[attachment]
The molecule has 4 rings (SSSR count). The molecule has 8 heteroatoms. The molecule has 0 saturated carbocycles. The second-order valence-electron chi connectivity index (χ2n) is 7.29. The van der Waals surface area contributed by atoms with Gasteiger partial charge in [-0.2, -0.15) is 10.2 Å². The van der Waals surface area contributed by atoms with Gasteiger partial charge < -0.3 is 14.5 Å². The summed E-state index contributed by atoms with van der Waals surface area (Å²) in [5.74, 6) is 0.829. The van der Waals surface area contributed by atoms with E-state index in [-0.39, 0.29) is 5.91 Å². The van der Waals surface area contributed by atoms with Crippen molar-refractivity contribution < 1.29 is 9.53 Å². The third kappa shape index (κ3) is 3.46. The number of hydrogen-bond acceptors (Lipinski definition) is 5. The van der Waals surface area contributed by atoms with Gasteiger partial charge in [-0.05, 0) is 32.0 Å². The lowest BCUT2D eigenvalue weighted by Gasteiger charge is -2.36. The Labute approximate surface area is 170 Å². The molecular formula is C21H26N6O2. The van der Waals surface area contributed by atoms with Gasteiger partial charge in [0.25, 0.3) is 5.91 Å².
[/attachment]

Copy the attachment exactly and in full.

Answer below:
The molecule has 4 rings (SSSR count). The molecule has 8 heteroatoms. The molecule has 0 saturated carbocycles. The second-order valence-electron chi connectivity index (χ2n) is 7.29. The van der Waals surface area contributed by atoms with Gasteiger partial charge in [-0.2, -0.15) is 10.2 Å². The van der Waals surface area contributed by atoms with Gasteiger partial charge < -0.3 is 14.5 Å². The summed E-state index contributed by atoms with van der Waals surface area (Å²) in [5.74, 6) is 0.829. The van der Waals surface area contributed by atoms with E-state index in [-0.39, 0.29) is 5.91 Å². The van der Waals surface area contributed by atoms with Crippen molar-refractivity contribution < 1.29 is 9.53 Å². The third kappa shape index (κ3) is 3.46. The number of hydrogen-bond acceptors (Lipinski definition) is 5. The van der Waals surface area contributed by atoms with Gasteiger partial charge in [-0.05, 0) is 32.0 Å². The lowest BCUT2D eigenvalue weighted by Gasteiger charge is -2.36. The Labute approximate surface area is 170 Å². The molecular formula is C21H26N6O2. The van der Waals surface area contributed by atoms with Gasteiger partial charge in [0.25, 0.3) is 5.91 Å².